In our current analysis we observed that patients who received a carotid artery intervention and suffered microembolic events following revascularization were more likely to have a history of hypertension, smoking, or a history of prior TIAs. Of the patients who received CAS procedures, nearly 36.8% of them developed perioperative cerebral microemboli events. Patients who received CAS and developed perioperative microemboli were also more likely to have CAD. Far fewer patients developed microemboli with CEA (7.6%), but those who did were more likely to be obese. These findings further our understanding of specific patient-related factors that may influence rates of perioperative cerebral microemboli and aid in risk stratification of vulnerable patient populations.

The reported incidence of perioperative microemboli during carotid artery interventions has varied significantly between recent reports, ranging from 17% to 70% [1, 17]. A subgroup analysis of ICSS study patients who received pre- and postcarotid revascularization DWI evaluations demonstrated at least one new DWI lesion on posttreatment scans of 50% of CAS patients and 17% of CEA patients, nearly a 3-fold increase in CAS patients [11]. In a recent systematic review, microembolic events were reported to occur in 37% of patients who underwent CAS and 10% of patients who underwent CEA [18]. Early in our experience with CAS, our institution reported a higher than expected incidence of perioperative microemboli [1], which emphasized the need for continued surveillance and changes in our practice paradigms [12]. More recently we have detailed rates of microemboli that are dramatically lower [13], with the report herein demonstrating an overall rate of microemboli at 36.8% following carotid artery stenting procedures. We attribute our steady decline in rates of perioperative microemboli to guidelines that we implemented at the study institution, which include the routine use of EPDs, utilization of closed-cell stent systems (used in 67% of the total CAS patient population evaluated during in this study), early administration of intraoperative heparin, elimination of arch angiograms if adequate preoperative imaging is available, and the designation of specific practitioners for routine performance of CAS [12, 13]. Similarly, others have observed decreased incidence of microemboli with the use of closed-cell stents, eccentric EPDs, and minimizing of supra-aortic endoluminal manipulation with catherizations and unnecessary angiograms [19, 20].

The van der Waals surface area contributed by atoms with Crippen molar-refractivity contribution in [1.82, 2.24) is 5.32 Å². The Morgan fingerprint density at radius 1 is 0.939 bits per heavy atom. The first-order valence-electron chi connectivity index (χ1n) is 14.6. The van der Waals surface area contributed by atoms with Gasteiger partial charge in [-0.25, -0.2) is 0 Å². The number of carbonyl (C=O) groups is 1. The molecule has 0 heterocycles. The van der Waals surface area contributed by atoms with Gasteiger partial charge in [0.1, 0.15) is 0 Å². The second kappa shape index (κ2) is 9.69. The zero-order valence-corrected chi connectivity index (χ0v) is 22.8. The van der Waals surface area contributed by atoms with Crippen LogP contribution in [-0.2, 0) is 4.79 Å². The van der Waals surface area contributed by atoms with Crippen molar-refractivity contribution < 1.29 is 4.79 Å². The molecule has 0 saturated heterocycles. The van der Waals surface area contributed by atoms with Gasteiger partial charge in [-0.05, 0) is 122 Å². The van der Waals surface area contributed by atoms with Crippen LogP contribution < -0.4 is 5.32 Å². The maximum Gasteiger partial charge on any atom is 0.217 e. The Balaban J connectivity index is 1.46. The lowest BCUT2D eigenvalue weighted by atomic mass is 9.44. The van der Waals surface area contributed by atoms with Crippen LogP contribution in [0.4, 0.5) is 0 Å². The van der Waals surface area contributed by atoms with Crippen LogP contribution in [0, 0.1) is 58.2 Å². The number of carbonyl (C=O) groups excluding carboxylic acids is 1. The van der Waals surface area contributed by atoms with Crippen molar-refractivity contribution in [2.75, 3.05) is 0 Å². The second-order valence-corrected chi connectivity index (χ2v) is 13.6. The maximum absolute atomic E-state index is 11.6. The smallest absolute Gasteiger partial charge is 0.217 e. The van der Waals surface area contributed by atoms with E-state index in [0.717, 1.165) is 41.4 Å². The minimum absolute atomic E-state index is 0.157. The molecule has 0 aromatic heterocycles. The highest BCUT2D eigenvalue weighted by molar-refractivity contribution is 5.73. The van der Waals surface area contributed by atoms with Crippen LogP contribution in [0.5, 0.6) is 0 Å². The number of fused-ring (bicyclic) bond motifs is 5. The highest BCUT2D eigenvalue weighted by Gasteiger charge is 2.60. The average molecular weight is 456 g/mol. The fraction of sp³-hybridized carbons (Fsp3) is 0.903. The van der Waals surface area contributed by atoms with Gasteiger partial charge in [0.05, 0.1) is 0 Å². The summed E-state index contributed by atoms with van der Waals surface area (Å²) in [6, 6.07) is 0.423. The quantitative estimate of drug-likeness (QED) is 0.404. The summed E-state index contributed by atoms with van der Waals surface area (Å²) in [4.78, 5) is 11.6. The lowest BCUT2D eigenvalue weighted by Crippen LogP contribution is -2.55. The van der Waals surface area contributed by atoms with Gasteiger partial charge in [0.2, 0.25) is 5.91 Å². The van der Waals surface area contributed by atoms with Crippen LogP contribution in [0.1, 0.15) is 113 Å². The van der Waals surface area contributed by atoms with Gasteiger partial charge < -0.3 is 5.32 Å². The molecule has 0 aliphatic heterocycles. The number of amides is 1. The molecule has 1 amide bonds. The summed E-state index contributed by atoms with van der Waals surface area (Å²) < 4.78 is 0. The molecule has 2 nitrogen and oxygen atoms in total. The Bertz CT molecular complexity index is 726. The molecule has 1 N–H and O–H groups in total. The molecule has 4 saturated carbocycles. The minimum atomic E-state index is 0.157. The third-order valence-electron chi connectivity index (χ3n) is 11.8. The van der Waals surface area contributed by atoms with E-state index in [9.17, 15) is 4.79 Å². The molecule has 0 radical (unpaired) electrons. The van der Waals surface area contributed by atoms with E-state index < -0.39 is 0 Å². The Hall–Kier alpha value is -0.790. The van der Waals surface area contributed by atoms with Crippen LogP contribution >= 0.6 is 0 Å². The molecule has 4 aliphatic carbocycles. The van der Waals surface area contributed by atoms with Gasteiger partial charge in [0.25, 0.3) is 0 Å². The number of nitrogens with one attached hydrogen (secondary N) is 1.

Rates of microemboli with CEA are consistently observed to be lower than with CAS [1, 21, 22]. For example, Poppert et al. found that 17% of patients who received CEA and 54% of patients who received CAS developed perioperative microemboli, with smaller microembolic volumes among patients who received CAS [23]. Operative technique is thought to be the major factor influencing rates of perioperative microemboli with CEA. A systematic review of 32 reports, comprising 754 CEA operations, revealed that selective shunting in high risk CEA patients was associated with a significant reduction of perioperative microemboli [18]. However, routine shunting with CEA has also been shown to have acceptably low incidence rates of microemboli [24], which is in concordance with our cohort of CEA patients. Interestingly, our study highlights obesity as an independent risk factor for postoperative microemboli in patients who receive CEA. We presume that this reflects the technical challenges that are sometimes encountered with surgical exposures of the carotid bifurcation in obese patients. Carotid exposure in these situations may involve a more aggressive manipulation of the diseased carotid bulb and internal carotid artery, which can consequently increase the risk of distal embolization.

Among patients who receive CAS, prior series have demonstrated that symptomatic status or a history of TIAs is important predictor of perioperative cerebral microembolization [13, 14, 25]. In effect, patients who have recent symptoms (comprising nearly 30% of our overall study population) are more likely to have recurrence of emboli, particularly with catheterization and stenting. For this reason, carotid plaque stability, ulceration, echolucency, and/or calcification are also hypothesized to impact the risk of CAS-associated microembolization [2628]. However, some series have not found any significant associations between carotid plaque characteristics and the incidence of microembolization [16, 29]. Additionally, difficult aortic arch anatomy and calcification have been implicated with higher risks of perioperative cerebral microembolization [16, 30]. A recent retrospective review of 837 patients found that in addition to age, carotid lesion length and eccentricity, type III aortic arches were significantly associated with ischemic cerebral lesions following CAS [31]. Similarly, in our study, carotid plaque calcification was an observed risk factor for perioperative microembolization on univariate analysis. However, on multivariate analysis, this did not emerge as independent risk factor, suggesting that although carotid plaque anatomy/morphology is certainly a good measure of plaque stability, in a large percentage of patients, CAS can be performed without a significantly higher risk of microembolization.